44; plus 10 A.P., 6 P.P., 2 SOLO Press Impressions, 2 for Peter Blum, 1 B.A.T
"III/X" left lower margin, pencil, unknown hand.
The entire edition size was not listed on the publisher's colophon or in the cataloguing of this portfolio in Wye and Smith, "The Prints of Louise Bourgeois," 1994, p. 166. The full edition seen here was confirmed by Harlan & Weaver, New York.
The 10 A.P. impressions are numbered in Roman numerals. The 6 P.P. impressions are numbered in Arabic numerals, as is the single B.A.T. impression. The 2 SOLO Press Impressions are inscribed "SPI 1" and "SPI 2." The inscriptions and numbering on the 2 impressions for Peter Blum are unknown.
There is 1 known impression of the only state, outside the edition.
In 1988 Peter Blum, as a representative of "Parkett" magazine, discussed doing a multiple with Bourgeois. He also explored with her the idea of doing a print project with Peter Blum Edition. When they began to do prints together in 1989, Blum worked with Judith Solodkin, of SOLO Impression, as supervisor of printing, since Solodkin already had a friendly relationship with Bourgeois. Since SOLO Impression did not focus on intaglio printing, Solodkin made arrangements with Harlan & Weaver. Occasionally, Bourgeois went to the SOLO Impression workshop to inspect proofs brought over from Harlan & Weaver. Initially, she had no particular project in mind and began working in drypoint directly on copper plates using a variety of images.
The title was selected after the theme of anatomy became evident in a number of images the artist created. The published portfolio has no table for plates; nor does it identify the plates by number or title. During preparations for the 1994 catalogue raisonné, however, Bourgeois arranged the plates in the order she preferred, with imagery proceeding generally from head to foot. She also assigned titles at that time.
"This is a self-portrait. The person looks around... pivoting constantly... deciding what to do. It could be called 'Early Morning.' She asks, Where am I today? What am I going to be interested in? Where will I be on the compass? There is always indecision... a finding of focus. This is a luxury... it implies a freedom of choice... a lack of constraint, which is not pleasurable because there is a certain questioning anxiety attached to it. But it is positive." This image almost seems as if it were turning in space, and Bourgeois pointed out that it relates to the sculpture "Spiral Woman" (1984), which hands from a string and is seen in Related Works in Other Mediums below. "This can be a sense of freedom, or it can be disorientation. But in this case, the profiles are friendly, so this is something positive. It is the multiplication of something positive."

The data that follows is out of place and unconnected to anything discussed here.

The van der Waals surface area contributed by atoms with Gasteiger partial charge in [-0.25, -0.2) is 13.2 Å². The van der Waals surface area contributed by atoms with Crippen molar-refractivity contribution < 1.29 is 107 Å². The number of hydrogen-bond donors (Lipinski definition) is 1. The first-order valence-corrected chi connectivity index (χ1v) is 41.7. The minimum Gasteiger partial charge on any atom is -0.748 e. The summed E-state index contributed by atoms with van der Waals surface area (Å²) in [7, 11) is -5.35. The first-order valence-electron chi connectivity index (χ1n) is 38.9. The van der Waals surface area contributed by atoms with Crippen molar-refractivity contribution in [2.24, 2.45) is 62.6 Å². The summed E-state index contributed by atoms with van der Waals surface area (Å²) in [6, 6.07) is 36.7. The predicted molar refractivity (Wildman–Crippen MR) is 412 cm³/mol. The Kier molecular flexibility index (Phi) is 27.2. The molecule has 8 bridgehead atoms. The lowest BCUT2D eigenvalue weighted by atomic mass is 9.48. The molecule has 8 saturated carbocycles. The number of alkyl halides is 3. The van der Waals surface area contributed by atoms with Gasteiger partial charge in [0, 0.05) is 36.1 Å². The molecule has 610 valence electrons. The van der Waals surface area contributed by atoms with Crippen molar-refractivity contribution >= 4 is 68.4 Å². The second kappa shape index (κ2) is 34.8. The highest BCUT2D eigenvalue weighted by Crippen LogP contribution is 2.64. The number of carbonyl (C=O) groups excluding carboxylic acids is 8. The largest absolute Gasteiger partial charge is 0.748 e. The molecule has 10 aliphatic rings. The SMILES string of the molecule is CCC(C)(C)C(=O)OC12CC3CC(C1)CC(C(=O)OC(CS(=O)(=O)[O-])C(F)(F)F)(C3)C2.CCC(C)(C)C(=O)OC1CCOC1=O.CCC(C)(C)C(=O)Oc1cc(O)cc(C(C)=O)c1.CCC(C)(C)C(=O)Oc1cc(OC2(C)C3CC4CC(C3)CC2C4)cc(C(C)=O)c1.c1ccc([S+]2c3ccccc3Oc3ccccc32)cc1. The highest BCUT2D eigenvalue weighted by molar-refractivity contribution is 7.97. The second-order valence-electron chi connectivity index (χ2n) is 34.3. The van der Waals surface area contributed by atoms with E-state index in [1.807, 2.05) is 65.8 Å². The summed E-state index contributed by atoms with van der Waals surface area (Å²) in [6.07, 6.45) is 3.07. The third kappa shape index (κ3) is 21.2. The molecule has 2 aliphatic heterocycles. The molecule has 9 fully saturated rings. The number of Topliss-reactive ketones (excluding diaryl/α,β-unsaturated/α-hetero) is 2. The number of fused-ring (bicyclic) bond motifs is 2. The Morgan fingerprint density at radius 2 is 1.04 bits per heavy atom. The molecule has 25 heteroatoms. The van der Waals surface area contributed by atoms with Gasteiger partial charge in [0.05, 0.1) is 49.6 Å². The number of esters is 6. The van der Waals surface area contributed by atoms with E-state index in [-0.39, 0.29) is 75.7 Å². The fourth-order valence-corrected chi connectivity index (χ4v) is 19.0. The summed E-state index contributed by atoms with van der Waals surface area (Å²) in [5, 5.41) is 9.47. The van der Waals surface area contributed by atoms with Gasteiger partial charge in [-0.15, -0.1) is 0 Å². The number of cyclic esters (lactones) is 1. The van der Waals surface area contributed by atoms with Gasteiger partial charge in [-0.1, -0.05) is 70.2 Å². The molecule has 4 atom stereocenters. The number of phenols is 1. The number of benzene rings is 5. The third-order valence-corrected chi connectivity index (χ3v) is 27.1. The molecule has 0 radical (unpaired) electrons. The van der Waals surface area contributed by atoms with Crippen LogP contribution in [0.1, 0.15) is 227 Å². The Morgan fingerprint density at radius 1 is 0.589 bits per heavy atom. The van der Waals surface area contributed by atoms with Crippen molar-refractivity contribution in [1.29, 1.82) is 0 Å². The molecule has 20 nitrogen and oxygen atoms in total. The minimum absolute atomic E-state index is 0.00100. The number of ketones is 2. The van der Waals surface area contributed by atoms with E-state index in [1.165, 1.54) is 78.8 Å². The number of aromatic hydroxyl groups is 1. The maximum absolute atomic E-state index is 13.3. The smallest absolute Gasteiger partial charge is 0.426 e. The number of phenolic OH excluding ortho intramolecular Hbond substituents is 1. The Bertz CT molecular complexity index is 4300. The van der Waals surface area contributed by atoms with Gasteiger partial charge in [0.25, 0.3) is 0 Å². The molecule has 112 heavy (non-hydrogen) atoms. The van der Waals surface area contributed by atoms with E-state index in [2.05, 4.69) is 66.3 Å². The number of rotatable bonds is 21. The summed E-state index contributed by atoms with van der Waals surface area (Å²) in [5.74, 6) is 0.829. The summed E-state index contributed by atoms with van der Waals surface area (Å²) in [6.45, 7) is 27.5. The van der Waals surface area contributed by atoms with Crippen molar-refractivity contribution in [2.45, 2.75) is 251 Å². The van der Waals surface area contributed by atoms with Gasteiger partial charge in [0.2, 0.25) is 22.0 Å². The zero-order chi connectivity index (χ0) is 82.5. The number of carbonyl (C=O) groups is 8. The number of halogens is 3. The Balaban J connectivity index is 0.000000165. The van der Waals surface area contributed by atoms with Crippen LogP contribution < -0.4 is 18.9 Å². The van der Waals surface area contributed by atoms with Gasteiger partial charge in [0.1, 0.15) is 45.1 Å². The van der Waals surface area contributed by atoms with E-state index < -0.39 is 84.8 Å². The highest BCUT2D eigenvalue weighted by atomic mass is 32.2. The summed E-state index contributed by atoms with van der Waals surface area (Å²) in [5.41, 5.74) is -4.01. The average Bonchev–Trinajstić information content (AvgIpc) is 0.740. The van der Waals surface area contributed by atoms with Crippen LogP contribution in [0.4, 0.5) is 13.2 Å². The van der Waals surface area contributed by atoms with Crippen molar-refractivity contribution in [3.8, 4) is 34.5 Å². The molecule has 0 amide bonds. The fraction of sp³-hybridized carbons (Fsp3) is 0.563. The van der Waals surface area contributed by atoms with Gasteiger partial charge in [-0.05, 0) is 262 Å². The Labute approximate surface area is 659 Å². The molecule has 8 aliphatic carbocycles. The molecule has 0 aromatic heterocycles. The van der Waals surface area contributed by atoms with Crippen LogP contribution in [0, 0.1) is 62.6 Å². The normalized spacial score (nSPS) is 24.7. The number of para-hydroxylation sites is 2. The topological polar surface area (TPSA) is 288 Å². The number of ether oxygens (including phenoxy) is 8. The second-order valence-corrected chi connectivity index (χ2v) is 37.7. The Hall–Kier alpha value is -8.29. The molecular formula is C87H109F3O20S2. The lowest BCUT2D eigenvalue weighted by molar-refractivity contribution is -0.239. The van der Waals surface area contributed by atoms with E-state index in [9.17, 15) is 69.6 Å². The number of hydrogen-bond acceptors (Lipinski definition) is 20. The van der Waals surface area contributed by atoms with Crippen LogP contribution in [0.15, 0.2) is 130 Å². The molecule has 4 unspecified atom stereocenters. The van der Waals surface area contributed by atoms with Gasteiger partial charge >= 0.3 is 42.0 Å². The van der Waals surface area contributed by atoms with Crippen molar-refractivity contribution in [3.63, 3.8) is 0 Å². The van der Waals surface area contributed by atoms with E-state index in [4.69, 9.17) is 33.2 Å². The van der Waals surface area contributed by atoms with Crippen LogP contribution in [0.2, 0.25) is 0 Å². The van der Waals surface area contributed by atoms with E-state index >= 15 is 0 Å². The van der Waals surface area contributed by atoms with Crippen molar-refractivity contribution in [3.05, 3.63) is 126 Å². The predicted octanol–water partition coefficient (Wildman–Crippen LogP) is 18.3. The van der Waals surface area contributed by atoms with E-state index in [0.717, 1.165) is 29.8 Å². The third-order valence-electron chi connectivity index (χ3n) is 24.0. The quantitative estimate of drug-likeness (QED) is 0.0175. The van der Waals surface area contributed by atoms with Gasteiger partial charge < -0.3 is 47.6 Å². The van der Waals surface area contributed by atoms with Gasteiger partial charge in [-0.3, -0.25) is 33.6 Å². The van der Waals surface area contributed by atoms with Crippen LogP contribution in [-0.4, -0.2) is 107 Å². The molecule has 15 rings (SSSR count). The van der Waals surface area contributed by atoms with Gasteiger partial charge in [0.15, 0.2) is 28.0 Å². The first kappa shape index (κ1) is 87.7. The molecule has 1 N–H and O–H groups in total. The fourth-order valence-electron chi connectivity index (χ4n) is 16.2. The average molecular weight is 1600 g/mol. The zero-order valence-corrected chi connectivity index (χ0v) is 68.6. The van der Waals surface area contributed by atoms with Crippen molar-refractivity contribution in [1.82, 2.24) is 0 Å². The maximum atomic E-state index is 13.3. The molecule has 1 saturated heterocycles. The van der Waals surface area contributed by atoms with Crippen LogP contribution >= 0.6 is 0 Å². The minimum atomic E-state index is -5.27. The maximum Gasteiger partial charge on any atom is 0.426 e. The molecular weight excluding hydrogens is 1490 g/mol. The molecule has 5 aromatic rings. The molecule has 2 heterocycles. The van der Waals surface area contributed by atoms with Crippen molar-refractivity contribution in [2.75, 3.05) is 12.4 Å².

"Sometimes people in the diary [her daybook] set the day. You have to orient yourself to deal with them. There is energy that is asked from you... even when it is pleasurable, it is also tense. It can be tiring." (Quotes cited in Wye, Deborah and Carol Smith. "The Prints of Louise Bourgeois." New York: The Museum of Modern Art, 1994, p. 167)
The prints in this portfolio can be shown as a group or individually. There is no required sequence.
Former Cat. No.:
W & S 97
MoMA Credit Line:
Gift of the artist
MoMA Accession Number:
This Work in Other Collections:
Centro Cultural / Arte Contemporaneo, Mexico City Des Moines Art Center, Iowa The Miriam and Ira D. Wallach Division of Art, Prints and Photographs, The New York Public Library The Museum of Fine Arts, Houston Philadelphia Museum of Art Yale University Art Gallery, New Haven, CT
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